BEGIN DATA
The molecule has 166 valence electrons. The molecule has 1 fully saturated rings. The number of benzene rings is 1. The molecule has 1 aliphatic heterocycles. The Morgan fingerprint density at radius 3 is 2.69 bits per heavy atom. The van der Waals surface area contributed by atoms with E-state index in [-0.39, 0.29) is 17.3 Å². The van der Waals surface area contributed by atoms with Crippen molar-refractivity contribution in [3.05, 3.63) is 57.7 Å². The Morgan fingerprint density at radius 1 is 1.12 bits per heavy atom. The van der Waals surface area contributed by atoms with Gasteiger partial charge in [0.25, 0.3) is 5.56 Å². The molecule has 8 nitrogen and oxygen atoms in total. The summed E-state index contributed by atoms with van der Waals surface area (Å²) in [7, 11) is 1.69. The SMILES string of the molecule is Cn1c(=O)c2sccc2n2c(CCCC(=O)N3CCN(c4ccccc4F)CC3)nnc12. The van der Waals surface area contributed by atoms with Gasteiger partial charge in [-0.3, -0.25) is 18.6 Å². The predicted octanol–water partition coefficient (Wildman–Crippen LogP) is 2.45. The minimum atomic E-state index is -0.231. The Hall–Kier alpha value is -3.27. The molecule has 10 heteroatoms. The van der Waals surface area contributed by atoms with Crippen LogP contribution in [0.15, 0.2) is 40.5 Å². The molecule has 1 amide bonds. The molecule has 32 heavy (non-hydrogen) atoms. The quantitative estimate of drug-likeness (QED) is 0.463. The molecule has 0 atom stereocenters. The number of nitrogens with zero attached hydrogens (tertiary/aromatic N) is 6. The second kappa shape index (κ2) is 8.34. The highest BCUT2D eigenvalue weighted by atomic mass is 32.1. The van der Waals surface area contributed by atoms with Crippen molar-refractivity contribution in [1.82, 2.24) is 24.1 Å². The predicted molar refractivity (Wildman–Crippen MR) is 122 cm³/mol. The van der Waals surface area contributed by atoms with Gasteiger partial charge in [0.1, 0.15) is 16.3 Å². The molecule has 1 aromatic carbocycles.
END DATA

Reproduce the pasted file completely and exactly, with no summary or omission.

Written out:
The molecule has 166 valence electrons. The molecule has 1 fully saturated rings. The number of benzene rings is 1. The molecule has 1 aliphatic heterocycles. The Morgan fingerprint density at radius 3 is 2.69 bits per heavy atom. The van der Waals surface area contributed by atoms with E-state index in [-0.39, 0.29) is 17.3 Å². The van der Waals surface area contributed by atoms with Crippen molar-refractivity contribution in [3.05, 3.63) is 57.7 Å². The Morgan fingerprint density at radius 1 is 1.12 bits per heavy atom. The van der Waals surface area contributed by atoms with Gasteiger partial charge in [0.25, 0.3) is 5.56 Å². The molecule has 8 nitrogen and oxygen atoms in total. The summed E-state index contributed by atoms with van der Waals surface area (Å²) in [7, 11) is 1.69. The SMILES string of the molecule is Cn1c(=O)c2sccc2n2c(CCCC(=O)N3CCN(c4ccccc4F)CC3)nnc12. The van der Waals surface area contributed by atoms with Gasteiger partial charge in [-0.3, -0.25) is 18.6 Å². The predicted octanol–water partition coefficient (Wildman–Crippen LogP) is 2.45. The minimum atomic E-state index is -0.231. The Hall–Kier alpha value is -3.27. The molecule has 10 heteroatoms. The van der Waals surface area contributed by atoms with Crippen LogP contribution in [0.15, 0.2) is 40.5 Å². The molecule has 1 amide bonds. The molecule has 32 heavy (non-hydrogen) atoms. The quantitative estimate of drug-likeness (QED) is 0.463. The molecule has 0 atom stereocenters. The number of nitrogens with zero attached hydrogens (tertiary/aromatic N) is 6. The second kappa shape index (κ2) is 8.34. The highest BCUT2D eigenvalue weighted by atomic mass is 32.1. The van der Waals surface area contributed by atoms with Crippen molar-refractivity contribution in [1.82, 2.24) is 24.1 Å². The predicted molar refractivity (Wildman–Crippen MR) is 122 cm³/mol. The van der Waals surface area contributed by atoms with Gasteiger partial charge in [0.1, 0.15) is 16.3 Å². The molecule has 1 aromatic carbocycles.